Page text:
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I have an open source project that gets ~15K views and ~2K downloads per week. I just got an email from a company willing to be a sponsor for the project. The email basically says "What's your sponsoring price?"

I never thought about offering sponsorships but I would love it if I was able to gather enough sponsors to work on my open source full time.

My first thought was to treat it as another contract and say "My rate is X/hr, how many hours per month do you want to sponsor?" but then I thought it might not be handled this way.

How is this usually done? How do open source projects come up with their sponsorship prices?

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    What are they after? Taking your idea? Or just putting their name on the website as a donor? – Canadian Luke REINSTATE MONICA Jul 23 '14 at 16:22
  • As far as I can tell it's a way for them to advertise their product on my site (their product is a beefed up version of mine). I don't have a problem with it as pretty much all sponsorships are done for marketing reasons. – Manuel Jul 23 '14 at 16:49
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    this is just a simple idea but you could try and look for a similar project on kickstarter and ask your possible investor for a contract draft (this way you can see what they are after before putting a price-tag on your application). – vortex Jul 28 '14 at 9:09
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Creating a price based on your hourly rate is certainly a valid one and the one that most groups that maintain open-source projects take. However, instead of asking them how many hours they'd like to sponsor, I'd suggest using a tiered pricing model and asking what level they'd like to contribute at.

Why tiered pricing? It allows companies to choose from a limited range of options, making it easier for a sponsor to make a choice (four choices, as opposed to "Do we want to sponsor 25 or 26 hours?"). Their marketing department can also put a name to their level of commitment. For example, which sounds better from their point of view:

  • "We're a proud sponsor of Library X", or
  • "We're a proud diamond-level sponsor of Library X"?

You can determine the pricing of the tiers based on your hourly rate (as you suggest). Of course, higher tier levels beget higher visibility on the site. Your highest-level sponsors might get prime page estate and influence on any dynamic content (such as blog posts or the like), while your bronze-level sponsors might just get a nice mention on your Thank You page.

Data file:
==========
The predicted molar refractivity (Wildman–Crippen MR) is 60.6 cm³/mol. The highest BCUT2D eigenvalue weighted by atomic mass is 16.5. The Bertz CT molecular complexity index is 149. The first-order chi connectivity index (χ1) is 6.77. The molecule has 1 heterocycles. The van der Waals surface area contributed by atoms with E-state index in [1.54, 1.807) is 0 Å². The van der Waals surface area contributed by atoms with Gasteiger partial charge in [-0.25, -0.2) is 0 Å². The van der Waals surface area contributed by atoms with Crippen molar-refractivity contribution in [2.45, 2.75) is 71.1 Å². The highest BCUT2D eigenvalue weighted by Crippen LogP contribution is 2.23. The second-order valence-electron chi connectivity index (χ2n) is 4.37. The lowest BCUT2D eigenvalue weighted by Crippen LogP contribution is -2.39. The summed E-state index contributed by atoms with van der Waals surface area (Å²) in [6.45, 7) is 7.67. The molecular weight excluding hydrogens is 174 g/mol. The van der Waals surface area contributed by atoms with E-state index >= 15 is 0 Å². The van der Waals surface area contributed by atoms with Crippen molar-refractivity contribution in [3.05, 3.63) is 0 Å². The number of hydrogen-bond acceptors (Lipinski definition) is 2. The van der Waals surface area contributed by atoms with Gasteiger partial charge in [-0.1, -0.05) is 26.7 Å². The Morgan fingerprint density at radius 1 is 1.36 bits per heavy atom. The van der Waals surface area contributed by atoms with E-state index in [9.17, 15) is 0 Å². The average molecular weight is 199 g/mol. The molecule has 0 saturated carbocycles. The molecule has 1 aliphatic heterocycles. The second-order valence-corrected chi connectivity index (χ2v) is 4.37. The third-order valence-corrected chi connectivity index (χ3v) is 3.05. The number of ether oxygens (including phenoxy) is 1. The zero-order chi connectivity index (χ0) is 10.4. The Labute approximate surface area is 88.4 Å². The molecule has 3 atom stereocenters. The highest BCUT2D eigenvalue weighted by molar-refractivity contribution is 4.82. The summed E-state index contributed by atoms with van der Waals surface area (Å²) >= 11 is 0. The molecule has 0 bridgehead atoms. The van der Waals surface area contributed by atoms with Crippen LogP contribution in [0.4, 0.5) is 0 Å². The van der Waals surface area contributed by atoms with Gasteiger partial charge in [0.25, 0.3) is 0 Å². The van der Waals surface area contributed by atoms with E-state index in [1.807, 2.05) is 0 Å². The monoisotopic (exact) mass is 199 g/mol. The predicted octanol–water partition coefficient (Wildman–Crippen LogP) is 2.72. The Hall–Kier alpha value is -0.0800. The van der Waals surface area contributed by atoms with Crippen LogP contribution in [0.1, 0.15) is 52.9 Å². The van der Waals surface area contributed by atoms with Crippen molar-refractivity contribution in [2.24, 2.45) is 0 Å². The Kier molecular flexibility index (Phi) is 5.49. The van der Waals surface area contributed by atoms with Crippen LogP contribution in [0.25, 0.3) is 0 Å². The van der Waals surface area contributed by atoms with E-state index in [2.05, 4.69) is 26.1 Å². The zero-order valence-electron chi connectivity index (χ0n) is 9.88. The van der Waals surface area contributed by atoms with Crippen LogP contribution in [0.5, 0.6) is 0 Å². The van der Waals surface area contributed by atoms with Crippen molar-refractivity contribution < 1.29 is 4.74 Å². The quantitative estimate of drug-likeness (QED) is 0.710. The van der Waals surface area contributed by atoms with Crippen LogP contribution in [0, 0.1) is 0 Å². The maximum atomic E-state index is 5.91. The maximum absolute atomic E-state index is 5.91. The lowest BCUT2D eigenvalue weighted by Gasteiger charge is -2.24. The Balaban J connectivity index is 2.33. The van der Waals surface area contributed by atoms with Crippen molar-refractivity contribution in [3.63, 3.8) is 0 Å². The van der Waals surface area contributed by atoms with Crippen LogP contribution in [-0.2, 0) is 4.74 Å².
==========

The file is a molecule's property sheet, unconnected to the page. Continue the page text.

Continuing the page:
As for determining the rate, I do suggest basing it off of an hourly rate. It can be something like this (assuming $50/hr):

  • Bronze: $100/month, or 2 hours
  • Silver: $200/month, or 4 hours
  • Gold: $500/month, or 10 hours
  • Platinum: $1000/month, or 20 hours
  • Diamond: $2500/month, or 50 hours

By breaking down each tier into a number of hours, you'll be able to track when it becomes worth it to work on your project full-time.


Examples of tiered pricing in action:

6

It's hard to say exactly, but here is what I'd do if it's a SaaS app.

Try to determine their customer lifetime value. That is, how much is each customer worth from day one to cancellation. Then apply a formula based on the amount of customers you think will be created.

For example:

If their average monthly price is $89 and on average, a customer is a paying customer for 2 years, then the lifetime value is $89 X 24 months = $2136.

Now, estimate how many of your users will convert to customers. 8,000 (downloads per month) X .01 = 80 new customers.

So, at a 1% conversion rate, they will earn 80 x $2136 = $170,880 Or at a .05% conversion rate, they will earn 40 x $2136 = $85,440

Now, these are all estimates. But, with a little research, you can probably get in the ballpark.

Next, what is their current customer acquisition cost? Again, use your best judgement. Look at Google Adwords and try to estimate what comparable traffic would cost them.

If, on average, they spend $600 to acquire a new customer, you should charge accordingly.

So, how much should you charge? Well, if you're creating $170,880 of customer value then you should charge accordingly.

Keep in mind, these companies HAVE TO pay for their users. They are looking at your project as a marketing opportunity. Charge accordingly :)

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